57

Silver means white. The art and science of classic European flag design is called "Heraldry". Classic heraldry refers to color as "Tincture". Tinctures are separated into 5 colors: Azure (blue) Gules (red) Purpure (purple) Sable (black) Vert (green) and 2 metals: Or (yellow) Argent (white) In classic medieval sculpting artworks depicting heraldry (like ...


35

Although I can't answer for heraldry, there were a number of factors that influenced the red colour of English, then British military uniforms. During the 16th to early 20th centuries, primary colours and red especially helped to blur soldiers together, so that the enemy from a distance found it difficult to distinguish numbers and individuals accurately. ...


32

Technically, it's not a flag it's a surcoat. It represents the coats of arms of her family. In heraldic terms, the display of these arms are known as impalement. In this case, the arms on the dexter side (her right) represent the arms of her husband, Edward II (the coat of arms of England) and on the sinister side (her left) those of her family (the coat of ...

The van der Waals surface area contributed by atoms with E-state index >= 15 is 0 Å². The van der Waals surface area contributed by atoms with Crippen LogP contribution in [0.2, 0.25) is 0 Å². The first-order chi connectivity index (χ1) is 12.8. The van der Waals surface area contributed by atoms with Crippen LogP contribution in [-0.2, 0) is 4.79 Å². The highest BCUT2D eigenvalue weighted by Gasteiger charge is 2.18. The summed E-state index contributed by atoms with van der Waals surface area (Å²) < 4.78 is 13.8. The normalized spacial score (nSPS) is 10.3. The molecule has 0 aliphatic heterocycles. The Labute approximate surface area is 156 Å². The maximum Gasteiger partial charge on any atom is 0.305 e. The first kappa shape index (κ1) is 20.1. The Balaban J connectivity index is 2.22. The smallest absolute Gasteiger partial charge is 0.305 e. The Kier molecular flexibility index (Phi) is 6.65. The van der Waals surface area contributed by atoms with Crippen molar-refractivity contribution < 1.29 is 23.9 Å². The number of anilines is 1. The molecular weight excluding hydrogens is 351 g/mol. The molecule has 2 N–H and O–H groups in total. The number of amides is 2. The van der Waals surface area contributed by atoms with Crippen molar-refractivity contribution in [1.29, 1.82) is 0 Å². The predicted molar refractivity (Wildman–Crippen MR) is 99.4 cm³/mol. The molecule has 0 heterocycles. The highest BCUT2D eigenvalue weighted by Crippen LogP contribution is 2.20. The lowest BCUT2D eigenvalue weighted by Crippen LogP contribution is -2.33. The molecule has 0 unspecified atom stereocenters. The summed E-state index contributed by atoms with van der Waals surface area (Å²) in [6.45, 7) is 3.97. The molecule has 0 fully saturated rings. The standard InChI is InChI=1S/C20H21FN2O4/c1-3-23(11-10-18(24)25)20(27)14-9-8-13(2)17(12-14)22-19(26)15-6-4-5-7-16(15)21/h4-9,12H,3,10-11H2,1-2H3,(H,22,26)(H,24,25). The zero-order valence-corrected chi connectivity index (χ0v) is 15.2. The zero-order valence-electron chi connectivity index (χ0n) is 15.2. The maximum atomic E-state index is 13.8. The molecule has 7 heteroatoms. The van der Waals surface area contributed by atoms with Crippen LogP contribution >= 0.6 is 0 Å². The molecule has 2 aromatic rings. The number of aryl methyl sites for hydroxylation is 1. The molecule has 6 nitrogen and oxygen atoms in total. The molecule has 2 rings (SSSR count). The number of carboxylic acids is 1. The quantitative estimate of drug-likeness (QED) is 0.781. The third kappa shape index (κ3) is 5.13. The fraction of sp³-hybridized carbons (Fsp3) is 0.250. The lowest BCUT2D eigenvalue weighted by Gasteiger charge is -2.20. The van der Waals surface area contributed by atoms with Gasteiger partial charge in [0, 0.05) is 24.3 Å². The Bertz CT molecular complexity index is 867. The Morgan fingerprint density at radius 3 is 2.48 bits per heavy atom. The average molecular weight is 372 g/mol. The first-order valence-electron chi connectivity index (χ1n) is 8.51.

23

Modern practice is this, according to An Heraldic Alphabet (p. 231, 1996 edition) by former Clarenceux King of Arms, J.P. Brooke-Little: (edited to add -- this was a new addition to the 1996 edition, mentioned as a change in the heraldic laws.) "...If a woman entitled to arms marries a man who does not have arms, she may continue to use her maiden arms,...


20

That crest is called a marunikatabami (丸に片喰 or 丸に酢漿草). The design is an encircled creeping woodsorrel flower. As such it is considered a variation of the more primary, and popular, katabami (片喰) crest, which is the same minus the circular border. The creeping woodsorrel grows extremely well as a wild weed; it is known for being difficult to uproot once it ...